Economies of Writing advances scholarship on political economies of writing and writing instruction, considering them in terms of course subject, pedagogy, technology, and social practice. Taking the "economic" as a necessary point of departure and contention for the field, the collection insists that writing concerns are inevitably participants in political markets in their consideration of forms of valuation, production, and circulation of knowledge with labor and with capital.
Approaching the economic as plural, contingent, and political, chapters explore complex forces shaping the production and valuation of literacies, languages, identities, and institutions and consider their implications for composition scholarship, teaching, administration, and public rhetorics. Chapters engage a range of issues, including knowledge transfer, cyberpublics, graduate writing courses, and internationalized web domains.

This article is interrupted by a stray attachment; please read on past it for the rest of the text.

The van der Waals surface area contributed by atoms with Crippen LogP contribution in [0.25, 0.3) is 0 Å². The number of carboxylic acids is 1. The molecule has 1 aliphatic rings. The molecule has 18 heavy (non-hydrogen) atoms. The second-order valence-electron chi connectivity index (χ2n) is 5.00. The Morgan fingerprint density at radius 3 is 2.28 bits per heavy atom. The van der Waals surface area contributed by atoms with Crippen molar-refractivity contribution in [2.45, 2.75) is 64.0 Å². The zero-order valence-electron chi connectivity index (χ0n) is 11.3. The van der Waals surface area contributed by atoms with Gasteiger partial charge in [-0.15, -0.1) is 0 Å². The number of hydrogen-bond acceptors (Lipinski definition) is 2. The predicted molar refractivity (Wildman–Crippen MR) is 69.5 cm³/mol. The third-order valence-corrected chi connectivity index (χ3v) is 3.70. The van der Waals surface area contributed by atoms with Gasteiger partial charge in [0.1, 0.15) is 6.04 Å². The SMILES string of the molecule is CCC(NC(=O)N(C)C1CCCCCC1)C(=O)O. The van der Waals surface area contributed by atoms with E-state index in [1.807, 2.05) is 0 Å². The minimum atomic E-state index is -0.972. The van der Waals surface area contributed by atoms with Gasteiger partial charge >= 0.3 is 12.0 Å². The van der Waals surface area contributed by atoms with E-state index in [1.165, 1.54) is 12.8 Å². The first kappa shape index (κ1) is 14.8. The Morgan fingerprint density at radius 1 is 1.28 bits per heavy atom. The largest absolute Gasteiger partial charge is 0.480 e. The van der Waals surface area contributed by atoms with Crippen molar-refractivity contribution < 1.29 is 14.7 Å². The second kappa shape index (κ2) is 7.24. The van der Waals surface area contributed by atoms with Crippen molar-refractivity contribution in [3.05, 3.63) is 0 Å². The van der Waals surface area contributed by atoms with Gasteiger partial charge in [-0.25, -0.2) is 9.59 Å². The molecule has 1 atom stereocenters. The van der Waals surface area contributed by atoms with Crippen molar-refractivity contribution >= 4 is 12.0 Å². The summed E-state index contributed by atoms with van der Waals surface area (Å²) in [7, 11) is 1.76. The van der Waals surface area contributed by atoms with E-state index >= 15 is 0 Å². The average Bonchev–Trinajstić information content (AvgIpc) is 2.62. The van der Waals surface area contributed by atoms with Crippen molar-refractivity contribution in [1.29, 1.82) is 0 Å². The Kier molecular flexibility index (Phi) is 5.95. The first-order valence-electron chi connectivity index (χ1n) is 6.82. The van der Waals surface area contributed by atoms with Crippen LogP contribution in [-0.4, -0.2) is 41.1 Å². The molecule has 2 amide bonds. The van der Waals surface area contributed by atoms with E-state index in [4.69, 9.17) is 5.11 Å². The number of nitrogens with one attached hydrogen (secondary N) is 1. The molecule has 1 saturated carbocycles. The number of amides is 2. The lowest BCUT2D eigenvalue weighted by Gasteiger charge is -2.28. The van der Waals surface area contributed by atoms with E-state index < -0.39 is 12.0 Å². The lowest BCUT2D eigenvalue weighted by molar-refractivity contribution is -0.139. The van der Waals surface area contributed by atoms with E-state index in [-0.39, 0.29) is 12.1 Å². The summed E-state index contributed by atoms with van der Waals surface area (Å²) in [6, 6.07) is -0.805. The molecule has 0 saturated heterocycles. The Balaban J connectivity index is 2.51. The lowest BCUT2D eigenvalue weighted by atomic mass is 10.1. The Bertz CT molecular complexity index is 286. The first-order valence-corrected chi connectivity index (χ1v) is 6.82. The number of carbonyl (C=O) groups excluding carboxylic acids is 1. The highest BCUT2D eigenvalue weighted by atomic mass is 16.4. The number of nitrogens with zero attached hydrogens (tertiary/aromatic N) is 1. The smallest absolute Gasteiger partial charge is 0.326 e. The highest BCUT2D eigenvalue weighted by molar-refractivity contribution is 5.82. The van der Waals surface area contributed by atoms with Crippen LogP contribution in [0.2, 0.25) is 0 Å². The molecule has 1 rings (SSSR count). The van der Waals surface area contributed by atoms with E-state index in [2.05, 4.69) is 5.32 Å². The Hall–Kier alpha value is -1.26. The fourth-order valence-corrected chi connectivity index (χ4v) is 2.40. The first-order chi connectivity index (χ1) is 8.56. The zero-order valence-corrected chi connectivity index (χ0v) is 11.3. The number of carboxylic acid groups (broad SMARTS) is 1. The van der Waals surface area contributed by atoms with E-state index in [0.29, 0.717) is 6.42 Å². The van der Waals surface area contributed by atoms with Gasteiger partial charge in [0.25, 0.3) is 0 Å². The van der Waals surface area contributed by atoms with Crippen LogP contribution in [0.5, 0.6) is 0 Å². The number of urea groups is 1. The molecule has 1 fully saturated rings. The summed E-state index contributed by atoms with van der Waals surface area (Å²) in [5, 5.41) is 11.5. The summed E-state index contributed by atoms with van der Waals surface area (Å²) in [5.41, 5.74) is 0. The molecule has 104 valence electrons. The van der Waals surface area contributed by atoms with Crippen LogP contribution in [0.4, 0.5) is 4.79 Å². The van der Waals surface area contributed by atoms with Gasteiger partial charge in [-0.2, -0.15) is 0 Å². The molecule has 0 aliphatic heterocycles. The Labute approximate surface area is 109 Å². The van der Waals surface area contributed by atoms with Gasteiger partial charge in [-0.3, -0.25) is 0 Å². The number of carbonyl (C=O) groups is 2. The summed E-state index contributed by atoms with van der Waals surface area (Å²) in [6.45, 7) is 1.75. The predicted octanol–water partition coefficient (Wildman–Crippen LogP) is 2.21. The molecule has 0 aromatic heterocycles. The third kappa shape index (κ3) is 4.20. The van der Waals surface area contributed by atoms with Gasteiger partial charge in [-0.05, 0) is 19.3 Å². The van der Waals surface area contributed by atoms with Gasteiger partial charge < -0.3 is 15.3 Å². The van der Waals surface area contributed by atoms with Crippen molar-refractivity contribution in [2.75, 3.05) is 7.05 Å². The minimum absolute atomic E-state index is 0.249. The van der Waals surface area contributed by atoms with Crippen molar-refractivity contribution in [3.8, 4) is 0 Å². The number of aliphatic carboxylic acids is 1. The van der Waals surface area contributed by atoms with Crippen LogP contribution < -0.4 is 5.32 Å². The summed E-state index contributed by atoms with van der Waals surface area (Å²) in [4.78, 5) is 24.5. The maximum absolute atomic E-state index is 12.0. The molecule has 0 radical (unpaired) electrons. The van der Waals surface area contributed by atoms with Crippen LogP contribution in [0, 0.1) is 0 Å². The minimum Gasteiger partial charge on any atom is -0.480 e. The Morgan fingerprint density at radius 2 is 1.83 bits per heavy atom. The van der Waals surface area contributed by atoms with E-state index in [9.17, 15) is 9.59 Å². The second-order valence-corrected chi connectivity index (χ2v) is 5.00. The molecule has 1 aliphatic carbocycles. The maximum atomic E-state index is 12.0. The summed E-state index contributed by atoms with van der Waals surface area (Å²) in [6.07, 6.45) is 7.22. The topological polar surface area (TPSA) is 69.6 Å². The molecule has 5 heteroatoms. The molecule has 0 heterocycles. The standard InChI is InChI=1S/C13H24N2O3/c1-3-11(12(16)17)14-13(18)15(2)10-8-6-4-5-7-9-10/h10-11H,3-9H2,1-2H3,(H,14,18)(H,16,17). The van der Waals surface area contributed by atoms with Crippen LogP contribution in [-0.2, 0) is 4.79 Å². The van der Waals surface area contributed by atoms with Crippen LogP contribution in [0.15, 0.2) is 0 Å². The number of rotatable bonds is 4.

Economies of Writing challenges dominant ideologies of writing, writing skills, writing assessment, language, writing technology, and public rhetoric by revealing the complex and shifting valuations of writing practices as they circulate within and across different economies. The volume is a significant contribution to rhetoric and composition’s understanding of and ways to address its seemingly perennial unease about its own work.
Contributors: Anis Bawarshi, Deborah Brandt, Jenn Fishman, T. R. Johnson, Jay Jordan, Kacie Kiser, Steve Lamos, Donna LeCourt, Rebecca Lorimer Leonard, Samantha Looker, Katie Malcolm, Paul Kei Matsuda, Joan Mullin, Jason Peters, Christian J. Pulver, Kelly Ritter, Phyllis Mentzell Ryder, Tony Scott, Scott Wible, Yuching Jill Yang, James T. Zebroski